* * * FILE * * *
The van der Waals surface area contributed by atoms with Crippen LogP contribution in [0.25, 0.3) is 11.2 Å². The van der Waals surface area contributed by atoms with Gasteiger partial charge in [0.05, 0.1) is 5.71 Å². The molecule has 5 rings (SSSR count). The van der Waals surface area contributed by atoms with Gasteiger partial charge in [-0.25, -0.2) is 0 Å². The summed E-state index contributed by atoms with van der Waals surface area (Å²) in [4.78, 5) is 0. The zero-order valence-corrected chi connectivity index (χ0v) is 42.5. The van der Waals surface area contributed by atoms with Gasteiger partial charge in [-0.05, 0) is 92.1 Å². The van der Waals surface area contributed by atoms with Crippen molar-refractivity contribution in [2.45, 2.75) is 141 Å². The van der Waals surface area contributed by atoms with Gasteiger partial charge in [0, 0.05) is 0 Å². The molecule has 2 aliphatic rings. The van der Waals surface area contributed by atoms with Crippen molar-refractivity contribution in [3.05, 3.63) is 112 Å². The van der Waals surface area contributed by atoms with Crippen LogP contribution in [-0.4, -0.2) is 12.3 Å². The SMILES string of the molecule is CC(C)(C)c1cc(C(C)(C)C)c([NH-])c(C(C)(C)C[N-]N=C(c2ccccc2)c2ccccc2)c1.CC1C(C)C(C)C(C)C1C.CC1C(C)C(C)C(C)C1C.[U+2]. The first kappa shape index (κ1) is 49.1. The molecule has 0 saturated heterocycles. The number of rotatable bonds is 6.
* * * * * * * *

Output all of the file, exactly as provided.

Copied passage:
The van der Waals surface area contributed by atoms with Crippen LogP contribution in [0.25, 0.3) is 11.2 Å². The van der Waals surface area contributed by atoms with Gasteiger partial charge in [0.05, 0.1) is 5.71 Å². The molecule has 5 rings (SSSR count). The van der Waals surface area contributed by atoms with Gasteiger partial charge in [-0.25, -0.2) is 0 Å². The summed E-state index contributed by atoms with van der Waals surface area (Å²) in [4.78, 5) is 0. The zero-order valence-corrected chi connectivity index (χ0v) is 42.5. The van der Waals surface area contributed by atoms with Gasteiger partial charge in [-0.05, 0) is 92.1 Å². The van der Waals surface area contributed by atoms with Crippen molar-refractivity contribution in [2.45, 2.75) is 141 Å². The van der Waals surface area contributed by atoms with Gasteiger partial charge in [0, 0.05) is 0 Å². The molecule has 2 aliphatic rings. The van der Waals surface area contributed by atoms with Crippen molar-refractivity contribution in [3.05, 3.63) is 112 Å². The van der Waals surface area contributed by atoms with Crippen LogP contribution in [-0.4, -0.2) is 12.3 Å². The SMILES string of the molecule is CC(C)(C)c1cc(C(C)(C)C)c([NH-])c(C(C)(C)C[N-]N=C(c2ccccc2)c2ccccc2)c1.CC1C(C)C(C)C(C)C1C.CC1C(C)C(C)C(C)C1C.[U+2]. The first kappa shape index (κ1) is 49.1. The molecule has 0 saturated heterocycles. The number of rotatable bonds is 6.